[ietf-dkim] Domain Existence Check and Erroneous Abstract
dotis at mail-abuse.org
Thu Jun 5 11:41:34 PDT 2008
On Jun 5, 2008, at 4:23 AM, Charles Lindsey wrote:
> On Wed, 04 Jun 2008 18:46:18 +0100, Douglas Otis <dotis at mail-
>> This touches a significant issue. The rfc2822.From fields may
>> contain addresses that will _not_ resolve any DNS resource records
>> for protocols other than SMTP. For example, Microsoft Exchange was
>> initially based upon X.400 recommendations in the 1980s by the
>> Consultative Committee of International Telephone and Telegraph
>> (CCITT), now known as Telecommunications Standardization Sector of
>> the International Telecommunication Union (ITU-T). As a result,
>> use of X.400 addresses means it is fairly common to find email-
>> address domains that do not exist whatsoever within DNS. An
>> NXDOMAIN result with respect to an X.400 MS Exchange email-address
>> is completely meaningless.
> Then please could you provide us with a full example that could
> actually happen, starting from an X.400 email that somehow got
> tranformed into an RFC 2822 object that contained unresolvable
> domains, and which yet managed to acquire a DKIM signature (not
> necessarily by anything in the From header) and was also capable of
> being replied to by its recipient.
> If such a beast can exist, then we need to take note of it, but i am
> not aware that it could exist.
Many companies use MS Exchange rather than normal SMTP servers. MS
Exchange permits creation of mail addresses unreachable by SMTP, since
these domains may only exist through an internal X.400 assignment.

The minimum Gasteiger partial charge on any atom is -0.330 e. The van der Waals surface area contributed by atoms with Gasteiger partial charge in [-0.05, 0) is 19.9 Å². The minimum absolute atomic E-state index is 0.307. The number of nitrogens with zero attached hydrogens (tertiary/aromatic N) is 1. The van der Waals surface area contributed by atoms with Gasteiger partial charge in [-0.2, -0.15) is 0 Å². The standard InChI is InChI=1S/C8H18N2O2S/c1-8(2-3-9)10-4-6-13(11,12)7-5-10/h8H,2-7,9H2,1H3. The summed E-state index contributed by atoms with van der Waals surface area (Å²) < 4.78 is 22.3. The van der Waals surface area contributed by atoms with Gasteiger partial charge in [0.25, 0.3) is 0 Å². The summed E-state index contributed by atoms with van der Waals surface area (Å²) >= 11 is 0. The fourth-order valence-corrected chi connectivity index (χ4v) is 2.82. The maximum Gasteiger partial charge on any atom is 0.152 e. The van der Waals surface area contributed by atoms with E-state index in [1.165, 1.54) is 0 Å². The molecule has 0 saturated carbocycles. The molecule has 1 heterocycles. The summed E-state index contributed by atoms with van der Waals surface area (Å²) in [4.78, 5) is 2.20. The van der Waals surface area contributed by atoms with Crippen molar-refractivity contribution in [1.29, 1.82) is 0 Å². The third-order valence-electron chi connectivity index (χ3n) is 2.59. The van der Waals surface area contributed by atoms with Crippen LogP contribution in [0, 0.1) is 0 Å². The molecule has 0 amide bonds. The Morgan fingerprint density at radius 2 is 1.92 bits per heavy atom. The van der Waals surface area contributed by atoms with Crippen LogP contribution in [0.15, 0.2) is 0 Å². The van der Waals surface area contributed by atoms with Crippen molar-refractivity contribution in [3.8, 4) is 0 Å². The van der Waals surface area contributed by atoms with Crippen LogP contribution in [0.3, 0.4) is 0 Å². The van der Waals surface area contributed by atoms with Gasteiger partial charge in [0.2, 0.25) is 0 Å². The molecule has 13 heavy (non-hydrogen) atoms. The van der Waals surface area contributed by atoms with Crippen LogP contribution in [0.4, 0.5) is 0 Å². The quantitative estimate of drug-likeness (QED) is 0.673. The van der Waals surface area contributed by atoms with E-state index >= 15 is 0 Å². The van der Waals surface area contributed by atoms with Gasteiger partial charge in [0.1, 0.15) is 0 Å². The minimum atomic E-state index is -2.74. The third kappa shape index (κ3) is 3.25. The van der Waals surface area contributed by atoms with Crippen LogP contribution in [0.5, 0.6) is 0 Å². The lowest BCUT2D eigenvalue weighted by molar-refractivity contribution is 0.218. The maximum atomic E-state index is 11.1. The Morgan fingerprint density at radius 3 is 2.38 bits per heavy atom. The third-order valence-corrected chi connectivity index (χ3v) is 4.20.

While some companies find this a desirable feature, it is often a PITA
for users of this service. While a parent domain may wish to assert
ADSP practices, MS Exchange related email sub-domains can be created
for various purposes without publishing _any_ record within DNS. The
MUA will therefore receive a mixture of SMTP and MS Exchange messages,
but this would only create a problem with specific domains for users
of the MS Exchange service.
One common solution is to forward out of MS Exchange to an SMTP
server, but where the "special" sub-domains within the company's email
are then unable to receive an SMTP response. In my case, there are
also many parent domains within various TLDs to examine as well.
Asking how these messages receive a DKIM signature misses the point.
There would be little value using DKIM for messages normally
restricted to a corporate MS Exchange.
ADSP should be defined as offering practices for SMTP, and not MS
Exchange, Lotus Notes, NNTP, etc. Protocol gateways will be impaired
by an application of ADSP that preclude acceptance from domains not
supporting SMTP. When an Author Domain asserts even a CLOSED
practice, a protocol gateway problem can not be mitigated by only
testing for NXDOMAIN when a bridged protocol has not implemented
DKIM. Receiving messages from protocols other than SMTP requires
exceptions be made when applying ADSP. In any case, ADSP can not be
universally applied at the MUA.
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